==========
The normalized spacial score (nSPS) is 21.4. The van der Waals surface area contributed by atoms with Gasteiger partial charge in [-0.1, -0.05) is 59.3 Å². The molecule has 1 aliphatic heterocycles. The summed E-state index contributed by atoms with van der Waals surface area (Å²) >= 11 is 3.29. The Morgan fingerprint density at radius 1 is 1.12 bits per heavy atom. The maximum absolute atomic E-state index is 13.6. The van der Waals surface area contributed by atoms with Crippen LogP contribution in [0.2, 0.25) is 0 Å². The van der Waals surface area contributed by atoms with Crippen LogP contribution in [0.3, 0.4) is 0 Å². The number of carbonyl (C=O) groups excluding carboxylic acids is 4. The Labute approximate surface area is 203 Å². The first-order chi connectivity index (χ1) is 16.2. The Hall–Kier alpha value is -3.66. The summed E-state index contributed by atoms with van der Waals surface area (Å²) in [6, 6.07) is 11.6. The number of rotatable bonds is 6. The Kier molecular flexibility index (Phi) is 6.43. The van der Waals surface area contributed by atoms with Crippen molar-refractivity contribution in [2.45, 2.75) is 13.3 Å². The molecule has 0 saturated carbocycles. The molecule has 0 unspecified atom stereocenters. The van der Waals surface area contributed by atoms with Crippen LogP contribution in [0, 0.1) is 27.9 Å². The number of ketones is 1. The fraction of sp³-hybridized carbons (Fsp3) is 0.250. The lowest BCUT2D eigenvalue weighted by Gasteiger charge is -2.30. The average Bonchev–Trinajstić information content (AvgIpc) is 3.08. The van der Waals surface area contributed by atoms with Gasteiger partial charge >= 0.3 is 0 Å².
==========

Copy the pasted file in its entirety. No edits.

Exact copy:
The normalized spacial score (nSPS) is 21.4. The van der Waals surface area contributed by atoms with Gasteiger partial charge in [-0.1, -0.05) is 59.3 Å². The molecule has 1 aliphatic heterocycles. The summed E-state index contributed by atoms with van der Waals surface area (Å²) >= 11 is 3.29. The Morgan fingerprint density at radius 1 is 1.12 bits per heavy atom. The maximum absolute atomic E-state index is 13.6. The van der Waals surface area contributed by atoms with Crippen LogP contribution in [0.2, 0.25) is 0 Å². The van der Waals surface area contributed by atoms with Crippen LogP contribution in [0.3, 0.4) is 0 Å². The number of carbonyl (C=O) groups excluding carboxylic acids is 4. The Labute approximate surface area is 203 Å². The first-order chi connectivity index (χ1) is 16.2. The Hall–Kier alpha value is -3.66. The summed E-state index contributed by atoms with van der Waals surface area (Å²) in [6, 6.07) is 11.6. The number of rotatable bonds is 6. The Kier molecular flexibility index (Phi) is 6.43. The van der Waals surface area contributed by atoms with Crippen molar-refractivity contribution in [2.45, 2.75) is 13.3 Å². The molecule has 0 saturated carbocycles. The molecule has 0 unspecified atom stereocenters. The van der Waals surface area contributed by atoms with Crippen LogP contribution in [0, 0.1) is 27.9 Å². The number of ketones is 1. The fraction of sp³-hybridized carbons (Fsp3) is 0.250. The lowest BCUT2D eigenvalue weighted by Gasteiger charge is -2.30. The average Bonchev–Trinajstić information content (AvgIpc) is 3.08. The van der Waals surface area contributed by atoms with Gasteiger partial charge >= 0.3 is 0 Å².